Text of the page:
A powerful storm packing soaking rain, gusty winds and mountain snow will chill the western United States from Wednesday to Friday.
The storm, which is more typical of November, will spread impacts from the Rockies to the Great Basin and Southwest.
Those with travel and outdoor plans across the region may encounter delays and disruptions during the second half of the week.
Heavy rain, mountain snow to cause travel hazards
Several days of heavy rain and thunderstorms could trigger flash flooding across parts of Montana, Wyoming, Idaho, Nevada, Utah and Colorado.
The heavy rain could wash out and close some area roads. Motorists should be prepared to take an alternate route.
Along with the heavy rain, some of the storms could produce damaging winds.
Thunderstorms will increase across the Southwest, following downpours and localized flash flooding from Paine early this week.
Total rainfall from this storm could surpass the average rainfall for the entire month of September in many places. This includes in Billings, Great Falls and Bozeman, Montana; Salt Lake City and Provo, Utah; Pocatello, Idaho; and Elko, Nevada.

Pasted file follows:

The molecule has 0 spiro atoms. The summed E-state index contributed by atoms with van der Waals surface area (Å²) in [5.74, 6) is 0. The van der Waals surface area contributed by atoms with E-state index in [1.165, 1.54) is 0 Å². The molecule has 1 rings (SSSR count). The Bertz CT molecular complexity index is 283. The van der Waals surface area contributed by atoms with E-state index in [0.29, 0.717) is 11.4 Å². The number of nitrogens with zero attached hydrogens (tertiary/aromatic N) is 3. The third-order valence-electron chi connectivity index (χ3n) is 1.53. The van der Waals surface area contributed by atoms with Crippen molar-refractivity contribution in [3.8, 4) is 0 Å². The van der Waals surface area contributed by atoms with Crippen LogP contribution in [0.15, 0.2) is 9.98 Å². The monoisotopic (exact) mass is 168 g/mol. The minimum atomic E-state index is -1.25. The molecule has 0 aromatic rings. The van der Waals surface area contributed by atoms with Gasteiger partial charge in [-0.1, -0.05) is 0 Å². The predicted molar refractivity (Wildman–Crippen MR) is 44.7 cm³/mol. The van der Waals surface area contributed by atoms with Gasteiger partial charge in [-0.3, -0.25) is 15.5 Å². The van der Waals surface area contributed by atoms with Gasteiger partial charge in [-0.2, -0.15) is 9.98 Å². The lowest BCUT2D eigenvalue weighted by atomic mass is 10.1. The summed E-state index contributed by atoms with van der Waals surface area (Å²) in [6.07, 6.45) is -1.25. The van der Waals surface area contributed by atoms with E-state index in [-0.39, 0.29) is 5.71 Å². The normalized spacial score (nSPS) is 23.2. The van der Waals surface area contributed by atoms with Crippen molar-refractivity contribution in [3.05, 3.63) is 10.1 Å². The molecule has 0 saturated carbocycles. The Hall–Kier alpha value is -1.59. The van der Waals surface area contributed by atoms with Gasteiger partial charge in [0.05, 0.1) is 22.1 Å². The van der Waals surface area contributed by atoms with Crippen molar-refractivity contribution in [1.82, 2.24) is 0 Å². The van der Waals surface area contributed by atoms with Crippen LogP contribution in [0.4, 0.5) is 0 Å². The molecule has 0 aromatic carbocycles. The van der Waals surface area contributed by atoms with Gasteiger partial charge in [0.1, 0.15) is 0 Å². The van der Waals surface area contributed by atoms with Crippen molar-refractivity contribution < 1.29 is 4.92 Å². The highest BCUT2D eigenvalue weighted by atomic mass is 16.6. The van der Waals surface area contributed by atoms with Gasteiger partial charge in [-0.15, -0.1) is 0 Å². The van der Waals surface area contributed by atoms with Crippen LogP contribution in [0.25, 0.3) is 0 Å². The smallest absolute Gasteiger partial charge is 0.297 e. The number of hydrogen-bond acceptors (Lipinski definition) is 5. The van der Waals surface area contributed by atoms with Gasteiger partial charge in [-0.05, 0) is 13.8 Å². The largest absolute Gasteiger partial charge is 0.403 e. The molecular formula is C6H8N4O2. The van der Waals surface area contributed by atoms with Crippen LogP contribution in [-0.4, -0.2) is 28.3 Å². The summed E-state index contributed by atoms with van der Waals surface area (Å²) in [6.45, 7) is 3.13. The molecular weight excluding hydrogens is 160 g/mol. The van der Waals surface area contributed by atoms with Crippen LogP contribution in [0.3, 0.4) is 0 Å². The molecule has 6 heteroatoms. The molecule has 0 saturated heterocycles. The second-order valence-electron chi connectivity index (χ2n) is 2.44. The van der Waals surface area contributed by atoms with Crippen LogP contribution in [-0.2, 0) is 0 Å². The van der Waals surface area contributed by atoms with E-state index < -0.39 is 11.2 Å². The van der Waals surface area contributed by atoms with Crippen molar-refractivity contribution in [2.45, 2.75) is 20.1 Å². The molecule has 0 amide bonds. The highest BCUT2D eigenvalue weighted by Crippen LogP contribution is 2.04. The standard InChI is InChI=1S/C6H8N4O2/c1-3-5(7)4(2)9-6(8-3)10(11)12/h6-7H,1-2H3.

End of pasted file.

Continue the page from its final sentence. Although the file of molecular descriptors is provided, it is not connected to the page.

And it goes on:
As the rain pours across the lower elevations, snow will be possible across the higher terrain.
Snow levels will lower throughout the storm, ranging from 8,000 feet in the mountains of northwestern Wyoming to 10,000 feet in the mountains of Utah and northern Colorado, according to AccuWeather Senior Meteorologist Michael LeSeney.
"There may be enough snow in the highest passes Friday night to make roads snow covered and icy," LeSeney said.
Gusty winds to whip across the region
The strengthening storm will stir up gusty winds across the region from Thursday through Friday.
"Wind gusts through the high passes may reach 35 to 45 mph at times," LeSeney said.
Breezes will also kick up across the Southwest, where blowing dust could drastically reduce visibility for a time.
Motorists should keep a firm grip on the steering wheel while driving on area interstates.
Cool air to invade Northwest
Highs that were in the 70s and 80s F at the start of the workweek will be replaced with highs in the 50s and 60s in places such as Billings, Montana; Steamboat Springs, Colorado; Boise, Idaho; Flagstaff, Arizona; and Salt Lake City, Utah, to end the week.
Highs in this range are more typical of the middle to latter part of October.
"Thursday could be just a gloomy day across a part of the northern Rockies where the rain pours down and temperatures are held 10 to 20 degrees Fahrenheit below normal," AccuWeather Senior Meteorologist Kristina Pydynowski said.
In addition to an umbrella, a warm jacket may be needed to fight off the chill.
As the storm slowly pushes eastward, the threat for severe weather and flash flooding will shift into the central U.S. during the last weekend of September.